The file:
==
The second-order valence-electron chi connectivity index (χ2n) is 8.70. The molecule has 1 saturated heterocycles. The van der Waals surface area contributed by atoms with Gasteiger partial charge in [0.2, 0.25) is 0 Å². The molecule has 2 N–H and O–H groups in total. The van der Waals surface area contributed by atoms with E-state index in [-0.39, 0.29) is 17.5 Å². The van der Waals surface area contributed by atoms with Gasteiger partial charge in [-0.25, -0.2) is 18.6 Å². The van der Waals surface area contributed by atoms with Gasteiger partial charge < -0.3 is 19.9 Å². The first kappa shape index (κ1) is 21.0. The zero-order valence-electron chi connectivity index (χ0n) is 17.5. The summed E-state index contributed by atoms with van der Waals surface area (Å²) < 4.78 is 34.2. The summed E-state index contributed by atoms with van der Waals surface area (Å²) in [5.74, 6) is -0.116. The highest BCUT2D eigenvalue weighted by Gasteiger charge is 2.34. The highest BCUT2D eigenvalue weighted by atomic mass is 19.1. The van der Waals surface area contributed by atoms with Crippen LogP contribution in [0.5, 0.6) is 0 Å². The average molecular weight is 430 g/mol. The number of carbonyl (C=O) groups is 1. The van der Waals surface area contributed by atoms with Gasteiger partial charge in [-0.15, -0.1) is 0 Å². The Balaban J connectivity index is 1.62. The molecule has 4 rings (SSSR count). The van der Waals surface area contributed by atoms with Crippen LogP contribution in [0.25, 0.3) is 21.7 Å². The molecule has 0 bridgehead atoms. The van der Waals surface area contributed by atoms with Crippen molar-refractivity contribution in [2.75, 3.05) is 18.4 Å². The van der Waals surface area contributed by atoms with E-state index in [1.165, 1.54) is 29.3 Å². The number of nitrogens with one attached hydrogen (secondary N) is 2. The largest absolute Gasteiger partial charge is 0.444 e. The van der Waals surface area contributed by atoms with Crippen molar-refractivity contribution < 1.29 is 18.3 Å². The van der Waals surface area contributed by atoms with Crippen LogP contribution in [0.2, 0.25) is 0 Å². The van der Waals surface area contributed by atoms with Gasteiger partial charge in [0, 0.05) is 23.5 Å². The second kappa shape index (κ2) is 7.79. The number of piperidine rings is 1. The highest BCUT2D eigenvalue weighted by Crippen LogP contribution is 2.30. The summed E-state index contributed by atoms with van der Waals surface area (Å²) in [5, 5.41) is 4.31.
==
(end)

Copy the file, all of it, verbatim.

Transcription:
The second-order valence-electron chi connectivity index (χ2n) is 8.70. The molecule has 1 saturated heterocycles. The van der Waals surface area contributed by atoms with Gasteiger partial charge in [0.2, 0.25) is 0 Å². The molecule has 2 N–H and O–H groups in total. The van der Waals surface area contributed by atoms with E-state index in [-0.39, 0.29) is 17.5 Å². The van der Waals surface area contributed by atoms with Gasteiger partial charge in [-0.25, -0.2) is 18.6 Å². The van der Waals surface area contributed by atoms with Gasteiger partial charge < -0.3 is 19.9 Å². The first kappa shape index (κ1) is 21.0. The zero-order valence-electron chi connectivity index (χ0n) is 17.5. The summed E-state index contributed by atoms with van der Waals surface area (Å²) < 4.78 is 34.2. The summed E-state index contributed by atoms with van der Waals surface area (Å²) in [5.74, 6) is -0.116. The highest BCUT2D eigenvalue weighted by Gasteiger charge is 2.34. The highest BCUT2D eigenvalue weighted by atomic mass is 19.1. The van der Waals surface area contributed by atoms with Crippen LogP contribution in [0.5, 0.6) is 0 Å². The average molecular weight is 430 g/mol. The number of carbonyl (C=O) groups is 1. The van der Waals surface area contributed by atoms with Gasteiger partial charge in [-0.15, -0.1) is 0 Å². The Balaban J connectivity index is 1.62. The molecule has 4 rings (SSSR count). The van der Waals surface area contributed by atoms with Crippen LogP contribution in [0.25, 0.3) is 21.7 Å². The molecule has 0 bridgehead atoms. The van der Waals surface area contributed by atoms with Crippen molar-refractivity contribution in [2.75, 3.05) is 18.4 Å². The van der Waals surface area contributed by atoms with E-state index in [1.165, 1.54) is 29.3 Å². The number of nitrogens with one attached hydrogen (secondary N) is 2. The largest absolute Gasteiger partial charge is 0.444 e. The van der Waals surface area contributed by atoms with Crippen molar-refractivity contribution < 1.29 is 18.3 Å². The van der Waals surface area contributed by atoms with Crippen LogP contribution in [0.2, 0.25) is 0 Å². The van der Waals surface area contributed by atoms with Gasteiger partial charge in [0, 0.05) is 23.5 Å². The second kappa shape index (κ2) is 7.79. The number of piperidine rings is 1. The highest BCUT2D eigenvalue weighted by Crippen LogP contribution is 2.30. The summed E-state index contributed by atoms with van der Waals surface area (Å²) in [5, 5.41) is 4.31.